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November 06, 2009

Senegalese NGO plants 34 million mangrove trees

A Senegalese environmental NGO announced on November 6 Friday that it had planted 34 million mangrove trees in three months in a project largely financed by French dairy giant Danone to offset its carbon footprint.

According to the environmental organisation Oceanium some 34 million mangrove seedlings were planted between August and November, 27 million in Senegal's southern Casamance region and 7 million in the Saloum river delta. Over 78,000 volunteers from 323 villages participated in the massive planting campaign.

"To my knowledge it is the first time ever that (over) 30 million trees have been planted in three months," Oceanium's president Haidar El Ali said.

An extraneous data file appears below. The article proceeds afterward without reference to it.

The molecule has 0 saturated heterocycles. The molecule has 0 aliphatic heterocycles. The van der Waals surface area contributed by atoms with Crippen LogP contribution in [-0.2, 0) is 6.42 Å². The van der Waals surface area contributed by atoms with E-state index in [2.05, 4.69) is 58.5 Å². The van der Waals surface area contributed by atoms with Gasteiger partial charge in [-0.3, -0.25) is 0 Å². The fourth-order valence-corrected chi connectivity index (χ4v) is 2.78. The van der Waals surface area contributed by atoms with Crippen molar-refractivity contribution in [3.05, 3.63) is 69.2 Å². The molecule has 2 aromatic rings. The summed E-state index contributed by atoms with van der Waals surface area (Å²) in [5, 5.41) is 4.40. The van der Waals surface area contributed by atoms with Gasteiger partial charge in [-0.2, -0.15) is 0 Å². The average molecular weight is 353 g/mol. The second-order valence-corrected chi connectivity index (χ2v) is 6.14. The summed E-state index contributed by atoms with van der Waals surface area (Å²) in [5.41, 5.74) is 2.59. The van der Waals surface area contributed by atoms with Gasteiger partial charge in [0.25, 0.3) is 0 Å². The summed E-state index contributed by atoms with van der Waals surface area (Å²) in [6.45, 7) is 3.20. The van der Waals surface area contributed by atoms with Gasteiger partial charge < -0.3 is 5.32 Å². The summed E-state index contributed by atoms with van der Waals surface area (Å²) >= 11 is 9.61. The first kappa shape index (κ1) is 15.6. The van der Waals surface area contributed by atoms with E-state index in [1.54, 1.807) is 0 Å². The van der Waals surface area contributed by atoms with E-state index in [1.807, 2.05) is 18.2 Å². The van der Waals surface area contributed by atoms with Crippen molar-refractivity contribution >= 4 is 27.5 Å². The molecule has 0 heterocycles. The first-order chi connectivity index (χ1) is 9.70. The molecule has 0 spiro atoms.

Mangrove trees and shrubs form characteristic forests in saline coastal areas in the tropics and the subtropics.

In Senegal, the distinctive mangrove landscape is under threat and in the southern Casamance region the mangrove forests shrank to half their original size in the last 30 years.

The mangroves have an important place in Senegal's ecosystem. Without the mangrove forests the water becomes too salty to grow rice, a staple food for the Senegalese, fish die and the soil becomes exhausted.

French dairy giant Danone paid for the planting of the majority of the seedling, 30 million plants, Oceanium said.

"Danone wanted to compensate the carbon emission from its Evian business. They want to offset what they cannot reduce" in terms of carbon emissions, Jean Goepp of Oceanium told AFP.

He added that scientists are currently studying how much of the carbon emissions can be offset in the 5,000 hectares of mangrove seedlings planted due to Danone's 700,000-euro (one-million-dollar) investment.


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